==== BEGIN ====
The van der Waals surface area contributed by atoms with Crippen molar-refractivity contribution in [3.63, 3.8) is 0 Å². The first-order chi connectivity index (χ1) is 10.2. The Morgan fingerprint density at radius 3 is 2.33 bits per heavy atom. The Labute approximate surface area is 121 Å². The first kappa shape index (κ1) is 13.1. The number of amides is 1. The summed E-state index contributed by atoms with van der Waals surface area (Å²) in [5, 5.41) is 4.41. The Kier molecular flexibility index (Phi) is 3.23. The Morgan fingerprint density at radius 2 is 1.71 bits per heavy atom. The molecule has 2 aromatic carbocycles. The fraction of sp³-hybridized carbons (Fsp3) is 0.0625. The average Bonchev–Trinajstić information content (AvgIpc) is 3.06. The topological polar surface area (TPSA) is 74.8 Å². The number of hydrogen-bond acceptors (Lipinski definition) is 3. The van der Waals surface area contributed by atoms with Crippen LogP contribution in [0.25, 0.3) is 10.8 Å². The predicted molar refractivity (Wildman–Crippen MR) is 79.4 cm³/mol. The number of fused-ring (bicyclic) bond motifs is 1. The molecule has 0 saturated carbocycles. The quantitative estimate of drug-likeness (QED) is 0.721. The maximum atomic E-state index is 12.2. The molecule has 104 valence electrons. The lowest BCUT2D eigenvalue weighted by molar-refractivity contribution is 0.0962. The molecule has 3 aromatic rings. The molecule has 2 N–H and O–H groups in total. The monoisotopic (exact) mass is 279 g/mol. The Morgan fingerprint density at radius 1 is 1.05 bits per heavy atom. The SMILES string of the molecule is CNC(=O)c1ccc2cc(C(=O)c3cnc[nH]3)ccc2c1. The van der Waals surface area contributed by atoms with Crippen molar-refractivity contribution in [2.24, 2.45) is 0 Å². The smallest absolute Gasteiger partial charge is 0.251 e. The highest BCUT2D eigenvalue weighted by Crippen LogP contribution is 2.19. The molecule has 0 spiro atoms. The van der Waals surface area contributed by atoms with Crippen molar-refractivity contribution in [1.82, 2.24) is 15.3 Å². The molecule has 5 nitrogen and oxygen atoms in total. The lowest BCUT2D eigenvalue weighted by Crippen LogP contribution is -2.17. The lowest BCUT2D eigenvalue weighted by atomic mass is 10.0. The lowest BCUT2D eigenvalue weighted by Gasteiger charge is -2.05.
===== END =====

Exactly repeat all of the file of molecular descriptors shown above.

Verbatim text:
The van der Waals surface area contributed by atoms with Crippen molar-refractivity contribution in [3.63, 3.8) is 0 Å². The first-order chi connectivity index (χ1) is 10.2. The Morgan fingerprint density at radius 3 is 2.33 bits per heavy atom. The Labute approximate surface area is 121 Å². The first kappa shape index (κ1) is 13.1. The number of amides is 1. The summed E-state index contributed by atoms with van der Waals surface area (Å²) in [5, 5.41) is 4.41. The Kier molecular flexibility index (Phi) is 3.23. The Morgan fingerprint density at radius 2 is 1.71 bits per heavy atom. The molecule has 2 aromatic carbocycles. The fraction of sp³-hybridized carbons (Fsp3) is 0.0625. The average Bonchev–Trinajstić information content (AvgIpc) is 3.06. The topological polar surface area (TPSA) is 74.8 Å². The number of hydrogen-bond acceptors (Lipinski definition) is 3. The van der Waals surface area contributed by atoms with Crippen LogP contribution in [0.25, 0.3) is 10.8 Å². The predicted molar refractivity (Wildman–Crippen MR) is 79.4 cm³/mol. The number of fused-ring (bicyclic) bond motifs is 1. The molecule has 0 saturated carbocycles. The quantitative estimate of drug-likeness (QED) is 0.721. The maximum atomic E-state index is 12.2. The molecule has 104 valence electrons. The lowest BCUT2D eigenvalue weighted by molar-refractivity contribution is 0.0962. The molecule has 3 aromatic rings. The molecule has 2 N–H and O–H groups in total. The monoisotopic (exact) mass is 279 g/mol. The Morgan fingerprint density at radius 1 is 1.05 bits per heavy atom. The SMILES string of the molecule is CNC(=O)c1ccc2cc(C(=O)c3cnc[nH]3)ccc2c1. The van der Waals surface area contributed by atoms with Crippen molar-refractivity contribution in [2.24, 2.45) is 0 Å². The smallest absolute Gasteiger partial charge is 0.251 e. The highest BCUT2D eigenvalue weighted by Crippen LogP contribution is 2.19. The molecule has 0 spiro atoms. The van der Waals surface area contributed by atoms with Crippen molar-refractivity contribution in [1.82, 2.24) is 15.3 Å². The molecule has 5 nitrogen and oxygen atoms in total. The lowest BCUT2D eigenvalue weighted by Crippen LogP contribution is -2.17. The lowest BCUT2D eigenvalue weighted by atomic mass is 10.0. The lowest BCUT2D eigenvalue weighted by Gasteiger charge is -2.05.